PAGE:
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From School Work To Siblings, Young People Weigh In On What Staying At Home Is Like For Them

Sixth grader Lauren Dawson doing schoolwork at home on a computer.
Mike Dawson

You’ve probably heard stories about what it means to be an adult working from home or out of work. But, what’s it like being a young person out of school? K through 12 students have been at home since March, and WPSU talked with some of those students from central Pennsylvania about what they think of not going to back for the rest of school year and what they’re looking forward to.

Here's some of what they had to say:

My name is Lauren Dawson. I’m in sixth grade, and I go to Mount Nittany Middle School. (Centre County)

I was very bummed out. I really like school, and I like to see my friends, and I liked my teachers that year. And it’s kind of sad that I can’t go back and I won’t be in my teachers classes anymore.

I am still doing school work. I don’t exactly like doing it at home. … When you’re at school, there’s really no distractions, and you can just get your work done, and you can ask the teacher something. And they’ll give you the answer you’re looking for, where your parents, they don’t exactly know what the teachers mean by a certain question.

Sometimes my brothers can be a little annoying. But, I feel like we’re spending more time together than we usually would because we don’t go to the same school, and I don’t get to see them. But now that I get to see them all the time, we’re spending more time together than we usually would.”

I’m Silas Wolfe. I’m in 4th grade, and I go to Frankstown Elementary School. (Blair County)

At first I had a lot of emotions, but mainly it was happy because I wouldn’t be coming back to school, but also kind of sad because I wouldn’t see my friends for the rest of the year.

I’m still doing schoolwork. I like it a lot more because I don’t really have to go to school and have a schedule.

I don’t like that I can’t talk to my teachers physically, and I don’t like that I can really only talk to them twice every week.

I’m looking forward to many things, but the main ones are just my friends, my family and my hockey games and practices.

Jessie Waters, 11th grade, Great Commission School, Blair County.

I’ve been trying to balance the academic motivation with the creative motivation, because I’m a very creative person. I’ll work for school for a couple of hours, and then maybe I’ll go upstairs in my room and paint something or draw something or sing or something, and then go back downstairs and get a couple more assignments done. It’s cool because I’m getting to work on skills that I don’t typically get to work on in a regular education system. There is a bright side to everything.

My mom actually works at the hospital, so she’s been working some pretty long hours. … I’ll do school, and it’s just me and the cats. I try to keep up the motivation and the schedule and stuff, but it’s a little weird.

They’re taking really, really good precautions. She works in dietary, so they closed the dining room. They’re just making the meals for the patients. She wears a mask 24-7, they get their temperatures checked. Whatever. But, it’s something she worries about, and it’s something I worry about too. …  But I try not to make that my primary focus.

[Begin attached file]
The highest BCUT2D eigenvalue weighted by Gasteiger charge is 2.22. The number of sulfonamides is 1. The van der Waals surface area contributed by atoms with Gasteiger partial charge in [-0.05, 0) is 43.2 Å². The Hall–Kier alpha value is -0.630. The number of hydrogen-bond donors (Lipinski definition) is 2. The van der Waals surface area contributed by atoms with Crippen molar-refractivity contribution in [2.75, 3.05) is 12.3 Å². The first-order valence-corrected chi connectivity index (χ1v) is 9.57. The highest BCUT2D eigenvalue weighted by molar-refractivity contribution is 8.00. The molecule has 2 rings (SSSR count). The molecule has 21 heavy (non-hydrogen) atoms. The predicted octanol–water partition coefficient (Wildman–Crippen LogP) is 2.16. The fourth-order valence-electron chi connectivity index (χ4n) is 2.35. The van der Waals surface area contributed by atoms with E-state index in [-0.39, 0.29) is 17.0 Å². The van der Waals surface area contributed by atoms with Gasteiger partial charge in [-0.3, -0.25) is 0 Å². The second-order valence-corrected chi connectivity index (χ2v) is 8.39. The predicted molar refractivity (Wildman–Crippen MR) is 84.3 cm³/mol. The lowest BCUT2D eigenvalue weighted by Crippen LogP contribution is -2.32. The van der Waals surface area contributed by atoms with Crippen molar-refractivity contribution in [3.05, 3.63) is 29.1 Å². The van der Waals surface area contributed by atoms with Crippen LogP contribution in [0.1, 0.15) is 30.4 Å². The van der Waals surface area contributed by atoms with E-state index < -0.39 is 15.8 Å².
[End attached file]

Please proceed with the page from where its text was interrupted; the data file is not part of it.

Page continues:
Luckily I’m not a senior this year. My senior year next year —it’s going to be different because I know that we’re not just going to be, like snap a finger and we’re going to be back to regular life. Everything is going to kind of change a little bit after this. I’m kind of anxious to see what happens there, but in the end, it’s in God’s hands and there’s not a whole lot I can do about it.

My name is Zachary Lucas. I’m in 4th grade. Grays Woods Elementary. (Centre County)

I was actually very happy until I started doing it. Because it’s harder than it sounds. … I wish I was in school. I just think it’s tough being at home, just working.

The only advantage is… I’m not sure if I should really say this, but definitely a lot more screen time, definitely a lot more screen time.

My name is Gabriel William Lucas. I’m in 6th grade. I go to school at Park Forest Middle School. (Centre County)

At first, I was kind of like OK, nothing big. We’ve been doing this for a while. But when I realized how long it actually was, I’m like OK, I really actually want to go back to school. And then later into it I realized that I’m not going to see most of my friends, I’m not going to see my teachers for the rest of the year, and it kind of hit me, like: stupid Coronavirus, I hate you.

One of my favorite things about school is the last day of school. There is a half day, and it just feels good to know you’ve accomplished the whole entire school year, and you’re on to a new one after summer.

Honestly, I can get sick of Zoom and I just want to have personal communication.

I’m looking forward to go back to school to have more of a structured learning system and getting to see my friends again. … You can actually do communication with people, and not by electronics.

Pennsylvania’s education secretary has said he expects students to go back to school in the fall.

Anne Danahy is a reporter at WPSU. She was a reporter for nearly 12 years at the Centre Daily Times in State College, Pennsylvania, where she earned a number of awards for her coverage of issues including the impact of natural gas development on communities.
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